Alex’s Adventures in Numberland

by

Hunting for the next book to listen to around the house I decided to go back to non-fiction and try and find a topic to expand my knowledge of a weak area.  Maths certainly counts as one of my weaker subjects.  I can get by, obviously, but I haven’t done things like quadratic equations since school, let alone probability, geometry or much else come to think of it.

Adventures in Numberland was a bit odd then, less a book exploring in greater depths of mathematics, more a series of chapters like TV documentaries where the author talks of meeting people who do unusual things with numbers, such as the popularity of abacuses in Japan, or discusses significant historical developments, such as the invention of zero (by the Indians, no less).

Most of the book deals with abstract concepts, therefore, which work well, but it does stray into computations which don’t really work too well in audiobook form and I assume work much better when you can see the sums and shapes on the page in front of you (though that could be my lack of ability to envisage and hold these calculations in my head).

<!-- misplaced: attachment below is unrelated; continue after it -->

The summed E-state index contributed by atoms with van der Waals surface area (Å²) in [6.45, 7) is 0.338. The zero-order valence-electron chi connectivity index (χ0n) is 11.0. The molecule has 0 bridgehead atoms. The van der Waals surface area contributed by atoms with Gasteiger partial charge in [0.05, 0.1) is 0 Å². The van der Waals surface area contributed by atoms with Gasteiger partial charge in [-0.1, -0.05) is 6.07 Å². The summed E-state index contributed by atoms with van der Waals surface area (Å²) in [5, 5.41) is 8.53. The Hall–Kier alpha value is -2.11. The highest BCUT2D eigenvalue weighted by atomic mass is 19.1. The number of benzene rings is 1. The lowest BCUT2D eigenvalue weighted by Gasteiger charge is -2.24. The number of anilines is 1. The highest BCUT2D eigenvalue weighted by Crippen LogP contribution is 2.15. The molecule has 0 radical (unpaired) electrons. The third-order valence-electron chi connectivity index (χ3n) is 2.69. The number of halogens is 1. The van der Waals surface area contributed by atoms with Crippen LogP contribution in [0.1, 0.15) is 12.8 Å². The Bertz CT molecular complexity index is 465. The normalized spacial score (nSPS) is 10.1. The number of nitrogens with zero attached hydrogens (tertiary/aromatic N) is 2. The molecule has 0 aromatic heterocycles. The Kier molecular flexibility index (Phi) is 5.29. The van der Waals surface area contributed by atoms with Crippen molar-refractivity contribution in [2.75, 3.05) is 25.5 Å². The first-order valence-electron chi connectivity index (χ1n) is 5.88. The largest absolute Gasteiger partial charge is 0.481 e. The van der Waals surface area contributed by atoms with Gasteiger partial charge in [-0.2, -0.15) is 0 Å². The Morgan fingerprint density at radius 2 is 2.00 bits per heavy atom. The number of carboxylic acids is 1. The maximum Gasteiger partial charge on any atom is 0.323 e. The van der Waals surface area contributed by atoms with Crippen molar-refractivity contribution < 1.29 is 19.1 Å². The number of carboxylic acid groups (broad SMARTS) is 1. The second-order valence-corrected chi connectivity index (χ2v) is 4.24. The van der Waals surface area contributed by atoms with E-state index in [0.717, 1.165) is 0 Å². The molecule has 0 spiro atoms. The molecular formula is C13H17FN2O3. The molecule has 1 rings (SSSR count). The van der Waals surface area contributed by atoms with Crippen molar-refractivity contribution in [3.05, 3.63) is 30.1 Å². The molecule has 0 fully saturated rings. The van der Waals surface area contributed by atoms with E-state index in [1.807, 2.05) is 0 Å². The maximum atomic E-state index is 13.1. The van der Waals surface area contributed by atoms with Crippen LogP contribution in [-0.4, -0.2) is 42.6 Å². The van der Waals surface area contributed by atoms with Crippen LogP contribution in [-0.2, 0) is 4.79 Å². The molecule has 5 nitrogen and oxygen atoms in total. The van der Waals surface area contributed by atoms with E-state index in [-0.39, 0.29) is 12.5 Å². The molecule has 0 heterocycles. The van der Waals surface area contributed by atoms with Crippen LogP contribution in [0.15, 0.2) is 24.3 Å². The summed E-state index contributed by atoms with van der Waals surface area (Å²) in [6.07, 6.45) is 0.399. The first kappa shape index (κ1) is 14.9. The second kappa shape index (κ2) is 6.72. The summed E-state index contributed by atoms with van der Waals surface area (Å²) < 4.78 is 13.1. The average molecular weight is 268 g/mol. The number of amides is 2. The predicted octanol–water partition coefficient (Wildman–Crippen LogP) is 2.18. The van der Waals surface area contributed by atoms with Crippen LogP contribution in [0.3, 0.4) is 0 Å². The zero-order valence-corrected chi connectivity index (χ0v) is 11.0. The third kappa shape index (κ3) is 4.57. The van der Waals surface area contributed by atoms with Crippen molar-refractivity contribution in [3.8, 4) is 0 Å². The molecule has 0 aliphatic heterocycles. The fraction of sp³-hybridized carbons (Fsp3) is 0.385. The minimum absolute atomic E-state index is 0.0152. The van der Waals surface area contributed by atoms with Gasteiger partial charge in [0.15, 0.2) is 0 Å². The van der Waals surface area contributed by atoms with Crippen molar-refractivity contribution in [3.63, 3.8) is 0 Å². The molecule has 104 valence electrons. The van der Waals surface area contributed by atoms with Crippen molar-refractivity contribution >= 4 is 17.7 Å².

I will confess that I lost interest in some of the topics at various points, the better ones are tied to the real world, rather than simple ideas that may or may not have revolutionised the subject.

The book is read by the author himself and he does a good job, showing obvious enthusiasm for his subject.

One criticism is that it seems to end very abruptly, with no conclusion or summation, it just reaches the end of the last topic and… finishes (it looks like the audiobook is missing the final chapter).

All in all a good book with some interesting topics.  If you’re a fan of Louis Theroux’s documentaries or Bill Bryson’s more recent work, I’d say it was worth a look.

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This was an copy of the book

Reviewed: 25th August 2012